Benjamin Franklin Hancock had been born in Philadelphia in 18oo; his father, Richard, an Englishman ; his mother, Ann Maria Nash, a Scotch woman. His wife, Elizabeth Hoxworth, a native of Montgomery County, was of English and Welsh ancestry. The name was originally Hawkesworth. Members of that family had served in the French

and Indian wars, in the Revolutionary army, and in the War of 1812. After his marriage, Benjamin Hancock supported himself by public teaching, until he was admitted to the bar in 1828, upon which he removed with his wife and his twin sons to Norristown, in the same county. Here another son was born to him, and here the family continued to reside until it was dissolved by death, Mr. Hancock passing away in 1867, Mrs. Hancock in 1879. Benjamin Hancock was a man of a noble presence, fair, tall, and strong, like his illustrious son ; dignified and courteous in bearing, honorable and faithful alike in private and in professional relations. He took an active part in the affairs of the community, and throughout his life commanded the affection and the respect of his fellow-citizens.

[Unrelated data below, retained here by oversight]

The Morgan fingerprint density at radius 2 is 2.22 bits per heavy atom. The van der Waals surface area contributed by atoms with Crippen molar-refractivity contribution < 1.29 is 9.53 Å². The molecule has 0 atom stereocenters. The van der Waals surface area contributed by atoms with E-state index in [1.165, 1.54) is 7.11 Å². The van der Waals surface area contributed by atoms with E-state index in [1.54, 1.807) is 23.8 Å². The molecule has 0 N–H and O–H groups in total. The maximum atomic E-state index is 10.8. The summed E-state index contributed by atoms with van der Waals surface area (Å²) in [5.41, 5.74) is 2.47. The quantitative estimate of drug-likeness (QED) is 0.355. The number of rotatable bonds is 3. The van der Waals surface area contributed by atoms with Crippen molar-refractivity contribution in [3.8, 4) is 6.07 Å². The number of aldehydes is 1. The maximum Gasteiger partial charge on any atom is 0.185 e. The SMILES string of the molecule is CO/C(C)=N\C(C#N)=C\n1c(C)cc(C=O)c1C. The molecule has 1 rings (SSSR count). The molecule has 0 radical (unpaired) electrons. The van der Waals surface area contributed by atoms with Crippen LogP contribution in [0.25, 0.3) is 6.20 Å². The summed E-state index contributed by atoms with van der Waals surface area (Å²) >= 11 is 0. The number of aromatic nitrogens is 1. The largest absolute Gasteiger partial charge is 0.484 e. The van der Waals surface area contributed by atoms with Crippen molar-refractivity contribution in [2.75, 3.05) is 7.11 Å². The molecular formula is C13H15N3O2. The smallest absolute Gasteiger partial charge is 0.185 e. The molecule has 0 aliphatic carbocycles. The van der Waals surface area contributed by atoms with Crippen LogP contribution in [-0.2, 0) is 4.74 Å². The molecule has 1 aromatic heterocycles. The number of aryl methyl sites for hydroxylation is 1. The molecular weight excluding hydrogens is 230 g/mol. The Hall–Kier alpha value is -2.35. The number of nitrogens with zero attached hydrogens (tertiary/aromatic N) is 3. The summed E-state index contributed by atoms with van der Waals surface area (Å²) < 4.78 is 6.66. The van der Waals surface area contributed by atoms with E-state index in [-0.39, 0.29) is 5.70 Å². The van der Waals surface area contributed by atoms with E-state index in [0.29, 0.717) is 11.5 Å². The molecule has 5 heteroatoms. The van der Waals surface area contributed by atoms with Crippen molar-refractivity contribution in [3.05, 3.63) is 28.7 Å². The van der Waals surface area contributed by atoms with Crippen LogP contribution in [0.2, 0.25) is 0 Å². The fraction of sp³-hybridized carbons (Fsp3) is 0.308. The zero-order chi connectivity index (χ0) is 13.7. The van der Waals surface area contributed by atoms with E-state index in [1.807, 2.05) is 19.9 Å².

It hardly needs to be said of such a man as Winfield Scott Hancock became, that in boyhood he was spirited, energetic, honorable, and a leader among his playmates and schoolmates. The reader will doubtless be thankful for being spared the incidents which are sure to be related of any one risen to high distinction. With intelligent and cultivated parents, one of whom had for years been engaged in teaching, and with excellent schools at hand in the thriving borough which held the family home, a lad of young Hancock's intellectual activity and ambition could not fail to secure a sound and thorough elementary training. The region in which he was brought up was one of the loveliest of Pennsylvania. All influences, alike those of the family, of the community, and of the school, concurred in giving a full and harmonious development to his excellent natural powers of body and of mind. I have spoken of Hancock's intellectual activity and ambition. I would not be understood as attributing to him a lofty intellectuality such as might, in a different career, have made him a leader of thought or speculation. He was, in the main bent of his nature, meant for action and for command. But all that we hear of his childhood and his youth shows that he had a strong and constant desire to distinguish himself. He took a prominent part in the debates of his school and of a small literary and philosophical club composed of the boys of the village. He was fond of the society of his elders, and listened eagerly to the discussion of political issues. At the age of fifteen he was selected to read the Declaration of Independence to his fellow-townsmen on the 4th of July. It is related that, even four years earlier, he had taken a great interest in politics, and on the setting up of a new Democratic newspaper in Norristown, in which his father had some share, entered the office as a volunteer compositor. It is clear that, had he not become a soldier, he would have been a keen politician, one who would have had to be reckoned with in the affairs of his State and perhaps of the nation. Indeed, though Hancock was one of the most soldierly men that